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Suppose that there is a object that does a y-axis-only free fall to ground. The initial distance from the ground is defined as $H$.

How does one prove that time the object takes to reach the ground is $T=\sqrt{2H/g}$?

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closed as too localized by Qmechanic, Manishearth, Emilio Pisanty, Waffle's Crazy Peanut Dec 19 '12 at 9:50

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2 Answers 2

freee fall equations

$$ v=gt $$

since initial velocity is 0

$$ y= \frac{1}{2}gt^{2} $$

from this secon equation we can get t as $$ t= \sqrt{\frac{2y}{g}} $$

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While Jose's answer is correct, I think it's worth showing the working to help you see exactly how this is done. When you release the object we know that it's acceleration will be $g$ (9.81m/sec). Writing this as a differential equation gives:

$$ \frac{d^2y}{dt^2} = g $$

Because $g$ is a constant, we can immediately integrate this:

$$ \frac{dy}{dt} = \int g.dt = gt + C $$

where $C$ is the constant of integration. To find $C$ we note that the speed, $dy/dt$ is zero when $t$ is zero, so that means $C = 0$. Now, to find $y$ as a function of time we integrate again:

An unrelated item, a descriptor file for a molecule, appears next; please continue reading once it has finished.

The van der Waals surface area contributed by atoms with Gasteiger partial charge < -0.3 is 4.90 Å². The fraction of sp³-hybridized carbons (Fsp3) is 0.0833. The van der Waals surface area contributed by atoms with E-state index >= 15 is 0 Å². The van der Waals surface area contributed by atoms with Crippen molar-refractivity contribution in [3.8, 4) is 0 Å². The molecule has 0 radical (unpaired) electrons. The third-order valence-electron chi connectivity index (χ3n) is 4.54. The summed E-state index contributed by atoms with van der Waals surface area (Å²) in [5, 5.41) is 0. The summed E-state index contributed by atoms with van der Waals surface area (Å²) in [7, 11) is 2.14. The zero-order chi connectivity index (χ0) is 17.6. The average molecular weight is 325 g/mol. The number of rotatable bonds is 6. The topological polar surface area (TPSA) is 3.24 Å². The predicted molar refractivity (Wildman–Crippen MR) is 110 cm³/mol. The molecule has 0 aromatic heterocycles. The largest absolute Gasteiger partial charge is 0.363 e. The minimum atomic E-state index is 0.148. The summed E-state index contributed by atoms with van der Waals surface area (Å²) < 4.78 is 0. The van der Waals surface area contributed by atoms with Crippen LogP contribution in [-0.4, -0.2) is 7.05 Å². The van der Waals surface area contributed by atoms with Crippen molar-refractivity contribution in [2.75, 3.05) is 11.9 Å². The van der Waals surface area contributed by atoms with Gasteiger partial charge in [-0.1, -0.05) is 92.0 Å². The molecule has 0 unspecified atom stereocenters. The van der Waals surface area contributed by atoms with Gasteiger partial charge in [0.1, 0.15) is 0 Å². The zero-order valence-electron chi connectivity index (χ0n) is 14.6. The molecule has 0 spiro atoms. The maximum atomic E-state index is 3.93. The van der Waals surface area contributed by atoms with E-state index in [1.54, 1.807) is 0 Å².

$$ y = \int gt \space dt = \frac{1}{2}gt^2 + D $$

where again $D$ is a constant of integration. Since $y = 0$ when $t = 0$ we know $D = 0$ as well, so the equation of motion is just:

$$ y = \frac{1}{2}gt^2 $$

and to find the time taken to travel a distance $y$ we just rearrange this to give:

$$ t = \sqrt{\frac{2y}{g}} $$

Since I've gone this far, I might as well cover the case when the object isn't dropped from rest but is thrown at some velocity $u$. Our first integration gave:

$$ \frac{dy}{dt} = gt + C $$

but if the object is thrown with initial velocity $u$, when $t = 0$ $dy/dt = u$. That means the constant of integration $C = u$ and:

$$ \frac{dy}{dt} = u + gt $$

If we integrate this again we get an equation that you've probably seen in your Physics books but may have never seen derived:

$$ y = ut + \frac{1}{2}gt^2 $$

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